Proprietary Data Insights
Top Mortgage REIT Searches This Month
2024 Mortgage Interest And Housing Price Predictions Aren’t Looking Great
We’re hitting our October Housing is Haunted series from all angles — the economy, personal finance and investing. Because that’s what we do best here at The Juice. Keep you up to speed in the three areas we think can help us all be better with money.
Yesterday we gawked at the most and least expensive homes you can touch across the US. A few days before that we hit an investment angle on real estate when we asked and answered the question — What Is A REIT?
In that installment, we touched on mortgage REITs:
The sectors REITs run in go beyond the obvious. While you’ll find REITs in retail, you’ll also find apartment REITs, healthcare REITs, office REITs and industrial REITs. Some REITs span spaces.
Others are less obvious. Such as mortgage REITs, which provide real estate financing by originating or purchasing mortgages and mortgage-backed securities.
In today’s Trackstar top five, we feature the mortgage REITs investors across our 100-plus financial media partners are searching for most. And, with one exception, these stocks aren’t doing well.
Year to date, AGNC Investment Corp (AGNC) is down roughly 15%, Armour Residential (ARR) is off about 40%, Annaly Capital Management (NLY) is lower by approximately 18% and Orchid Island Capital (ORC) is down nearly 31%.
This is because mortgage REITs tend not to fare well in a high-interest rate environment. Therefore, if you think we’ll avoid a recession, inflation will tame and The Fed will stop raising rates (and maybe even lower them at some point in 2024), these beaten-down names might make sense for long-term investors with a decent appetite for risk.
As for the one outlier — Arbor Realty Trust (ARR) — which is actually up just over 7% YTD. That stock got a nice pop in mid-June when it was added to the S&P SmallCap 600 Index. Because index funds that track this particular index needed to buy ARR, the stock moved higher. Over the last month, ARR is actually down almost 8%.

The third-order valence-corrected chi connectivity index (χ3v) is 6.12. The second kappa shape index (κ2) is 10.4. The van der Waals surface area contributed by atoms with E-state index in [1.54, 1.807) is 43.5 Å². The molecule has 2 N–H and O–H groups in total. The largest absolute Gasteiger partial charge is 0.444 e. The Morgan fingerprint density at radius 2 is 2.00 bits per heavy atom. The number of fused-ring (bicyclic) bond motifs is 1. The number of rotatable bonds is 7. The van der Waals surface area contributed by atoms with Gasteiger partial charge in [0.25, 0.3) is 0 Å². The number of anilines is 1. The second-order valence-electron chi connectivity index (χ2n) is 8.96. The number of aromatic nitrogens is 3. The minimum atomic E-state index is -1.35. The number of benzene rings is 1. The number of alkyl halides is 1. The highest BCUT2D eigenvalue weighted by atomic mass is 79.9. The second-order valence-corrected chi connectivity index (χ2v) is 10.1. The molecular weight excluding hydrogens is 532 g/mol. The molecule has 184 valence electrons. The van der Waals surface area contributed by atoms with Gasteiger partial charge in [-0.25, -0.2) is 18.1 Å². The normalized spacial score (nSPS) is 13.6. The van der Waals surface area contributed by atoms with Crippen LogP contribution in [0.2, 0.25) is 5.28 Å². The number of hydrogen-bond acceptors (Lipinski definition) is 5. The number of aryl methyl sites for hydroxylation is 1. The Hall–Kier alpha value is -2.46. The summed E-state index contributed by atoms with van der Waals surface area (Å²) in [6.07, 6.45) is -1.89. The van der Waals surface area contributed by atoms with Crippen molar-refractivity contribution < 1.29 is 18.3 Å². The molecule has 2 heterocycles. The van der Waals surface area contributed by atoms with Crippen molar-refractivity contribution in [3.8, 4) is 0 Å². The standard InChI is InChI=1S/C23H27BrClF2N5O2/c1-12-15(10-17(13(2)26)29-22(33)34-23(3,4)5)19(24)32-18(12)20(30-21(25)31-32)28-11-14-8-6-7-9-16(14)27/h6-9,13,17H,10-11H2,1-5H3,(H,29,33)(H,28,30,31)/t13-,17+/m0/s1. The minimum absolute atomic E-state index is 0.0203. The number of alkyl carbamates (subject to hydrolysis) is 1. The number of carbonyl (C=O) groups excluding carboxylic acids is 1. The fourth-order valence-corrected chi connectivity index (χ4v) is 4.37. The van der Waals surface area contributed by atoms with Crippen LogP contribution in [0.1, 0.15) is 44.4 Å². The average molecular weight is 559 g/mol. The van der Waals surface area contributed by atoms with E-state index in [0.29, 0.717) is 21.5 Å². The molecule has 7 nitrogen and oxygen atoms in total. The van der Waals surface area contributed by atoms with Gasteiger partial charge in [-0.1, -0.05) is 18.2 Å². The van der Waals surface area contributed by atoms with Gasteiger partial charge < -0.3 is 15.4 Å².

From mortgage REITs to mortgage rates.
The only 2024 housing market prediction as important as prices might be mortgage interest rates. And, while the news isn’t terrible, it’s not really all that great.
Don’t look now, but we’re almost at 8%. At last check, the rate on a 30-year mortgage hit 7.9%. We haven’t been this high in 23 years. So, if you put 10% down on a $500,000 home at that rate, your monthly payment, including taxes and insurance, works out to $4,144 a month.
As the 2024 guesses roll in, nobody’s coming in at less than 6%. Fannie Mae’s projection is on the high end at 6.9%. The National Association of Home Builders (NAHB) comes in at 6.4%. And the Mortgage Bankers Association (MBA) predicts a 30-year mortgage interest of 6.1% in 2024.
The lowball estimate of 6.1% drops the aforementioned mortgage payment on a $500,000 property to a nice round, but still pretty hefty $3,600 a month.
Of the organizations that put their crystal ball out this year, both the NAHB and MBA don’t see rates dropping below 6% until 2025.
And double ouch because, across the board, all of these groups expect housing prices to increase.
Depending on who you get your data from, predictions on how much housing prices will increase in 2024 range from 0.8% to 4.9%. That high-end prediction comes from Zillow. While we tend to agree that prices will rise by that much or more, we’ll use a number in the middle to make our point.
If housing prices increase by 2.5%, that $500,000 home — all else equal — becomes a $512,500 home. At a 6.1% interest rate, your monthly payment comes to $3,689.
As we have been saying since this housing crisis started, you have two, actually three camps of people:
It’s that latter group who’s probably driving our final datapoint of the day:
Amid high interest rates and tight inventory, it’s competitive out there. And only people with strong cash reserves and the ability to make that down payment and take on a higher monthly payment can compete effectively enough to actually close a deal and stay solvent, if not financially healthy after the fact.
The Bottom Line: All of this said, having cash in the bank to make a nice down payment is only part of the story. One of the riskiest moves some homeowners make is biting off more of a monthly payment than they can or probably should chew. Some say they’ll marry the house and date the rate in anticipation of refinancing to a lower interest rate and monthly payment.
You might be better off renting. The data actually makes this case quite clearly. We dive deep into these numbers from around the country in tomorrow’s Juice.
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